During the hospital industry's rollicking 1990s merger mania and the spectacular boom and bust of the biggest player of the era, Columbia/HCA Healthcare Corp., Tenet Healthcare Corp. seemed to glide above the fray on a breeze as warm and gentle as those coming off the Pacific most days in Tenet's headquarters town of Santa Barbara, Calif.
That in itself was surprising, given that Tenet was born from the ashes of the National Medical Enterprises scandal of the early '90s. Jeffrey Barbakow, chairman and chief executive officer of Tenet, was brought in to the precursor company NME, which pleaded guilty to eight criminal counts and paid a half-billion dollars to settle charges and lawsuits against it.
Despite its past, the new Tenet seemed to be the kinder, gentler for-profit hospital conglomerate, even as it aggressively built its empire of 113 hospitals. The only nagging public relations problems were local objections to hospital mergers and a lawsuit filed against Tenet by some Hispanic activists in Orange County, Calif., charging the company with price gouging low-income and uninsured patients.
Investors, meanwhile, loved the company for its aggressive strategy of building strong local market share, consolidating services and using that leverage to force higher prices for its services from health plans.
What a difference a week or so makes. Unlike the slow decline of Columbia/HCA's fortunes, Tenet's share price plummeted overnight, taking with it the share prices of other healthcare companies. The fall came on the heels of a trifecta of probes: HHS' inspector general's office said it is auditing Tenet's billing in light of the company receiving a disproportionate amount of Medicare outlier payments for higher-cost procedures. Federal agents raided Redding (Calif.) Medical Center, a Tenet facility with one of the nation's highest rates of outlier payments, looking for records to prove that two of Redding's physicians performed unnecessary cardiac procedures. And the Federal Trade Commission issued a subpoena for information about the merger of two Tenet-owned hospitals in Poplar Bluff, Mo., as part of a larger inquiry into whether mergers are a force in driving up hospital prices.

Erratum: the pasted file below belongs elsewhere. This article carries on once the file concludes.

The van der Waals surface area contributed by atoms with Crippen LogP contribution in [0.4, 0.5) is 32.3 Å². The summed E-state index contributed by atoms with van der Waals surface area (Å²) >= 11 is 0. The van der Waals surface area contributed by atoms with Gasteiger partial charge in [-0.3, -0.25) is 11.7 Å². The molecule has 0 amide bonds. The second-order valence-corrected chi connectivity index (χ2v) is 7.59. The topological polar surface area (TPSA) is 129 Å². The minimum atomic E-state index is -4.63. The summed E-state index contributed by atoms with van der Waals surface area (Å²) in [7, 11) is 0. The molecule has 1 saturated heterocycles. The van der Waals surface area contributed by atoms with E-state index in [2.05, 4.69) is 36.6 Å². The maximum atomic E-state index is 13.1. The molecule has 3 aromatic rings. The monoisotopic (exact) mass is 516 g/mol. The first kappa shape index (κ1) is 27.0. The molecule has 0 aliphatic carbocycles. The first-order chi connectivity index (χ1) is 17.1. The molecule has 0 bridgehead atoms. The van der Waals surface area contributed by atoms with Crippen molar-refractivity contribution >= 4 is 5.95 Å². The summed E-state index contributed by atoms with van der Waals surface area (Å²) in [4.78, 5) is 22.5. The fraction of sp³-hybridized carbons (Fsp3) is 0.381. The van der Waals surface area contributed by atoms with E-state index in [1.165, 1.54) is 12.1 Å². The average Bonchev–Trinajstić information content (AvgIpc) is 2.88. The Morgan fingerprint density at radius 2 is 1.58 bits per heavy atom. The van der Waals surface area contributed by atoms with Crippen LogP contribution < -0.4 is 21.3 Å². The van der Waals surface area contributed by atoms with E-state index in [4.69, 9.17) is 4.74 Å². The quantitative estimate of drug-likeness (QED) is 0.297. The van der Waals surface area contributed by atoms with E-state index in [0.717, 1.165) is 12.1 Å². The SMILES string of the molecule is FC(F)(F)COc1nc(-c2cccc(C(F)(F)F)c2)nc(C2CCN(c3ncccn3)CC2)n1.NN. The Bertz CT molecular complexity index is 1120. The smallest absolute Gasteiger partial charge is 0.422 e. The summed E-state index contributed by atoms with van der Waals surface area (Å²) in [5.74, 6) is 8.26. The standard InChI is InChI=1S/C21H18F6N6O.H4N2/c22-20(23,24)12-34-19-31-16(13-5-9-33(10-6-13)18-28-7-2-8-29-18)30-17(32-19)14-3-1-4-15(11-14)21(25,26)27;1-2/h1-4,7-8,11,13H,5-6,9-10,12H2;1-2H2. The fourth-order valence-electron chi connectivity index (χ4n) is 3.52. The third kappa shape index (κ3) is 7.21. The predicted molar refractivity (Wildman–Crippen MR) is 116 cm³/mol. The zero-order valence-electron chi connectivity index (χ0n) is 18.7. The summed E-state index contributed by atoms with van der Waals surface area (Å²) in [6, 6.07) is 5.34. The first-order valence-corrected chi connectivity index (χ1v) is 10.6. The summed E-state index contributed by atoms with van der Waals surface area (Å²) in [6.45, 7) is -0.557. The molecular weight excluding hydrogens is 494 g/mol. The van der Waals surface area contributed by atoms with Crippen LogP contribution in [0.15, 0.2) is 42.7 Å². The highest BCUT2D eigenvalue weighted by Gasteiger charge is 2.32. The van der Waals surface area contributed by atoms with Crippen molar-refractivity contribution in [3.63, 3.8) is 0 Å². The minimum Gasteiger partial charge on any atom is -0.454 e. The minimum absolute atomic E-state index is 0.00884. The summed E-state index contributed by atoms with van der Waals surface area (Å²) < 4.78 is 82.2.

Coming on the heels of the Columbia/HCA case, the experiences of some large nursing home companies and the train wreck at HealthSouth Corp., no wonder investors are skittish.
There are many more questions than answers in this affair. How, for example, could Barbakow say that Tenet's pricing strategy "is inconsistent with the position and posture that I want Tenet to have in the industry" and that he was unaware of the intensive effort to win higher outlier payments? Given that the company has openly said it has been placing a strong emphasis on increasing its high-acuity services and has prided itself on its market domination, it just doesn't ring true.
Also, shouldn't we now start questioning whether any for-profit healthcare company that pursues such an aggressive path toward maximizing profits is a good thing for patients, payers and the healthcare system as a whole? It's not the for-profit status that bothers me; it's the public ownership. Healthcare isn't just any other business, and the need to satisfy investors with earnings growth each quarter drives some executives to do things they might not do otherwise.
Everyone is watching the Bush administration to see how tough it is going to be on corporate wrongdoing. Tenet may provide a test of its resolve in the healthcare arena, or the case may drift away. Either way, communities that want good care and lower prices may take more notice the next time Tenet blows into town looking for a hospital deal.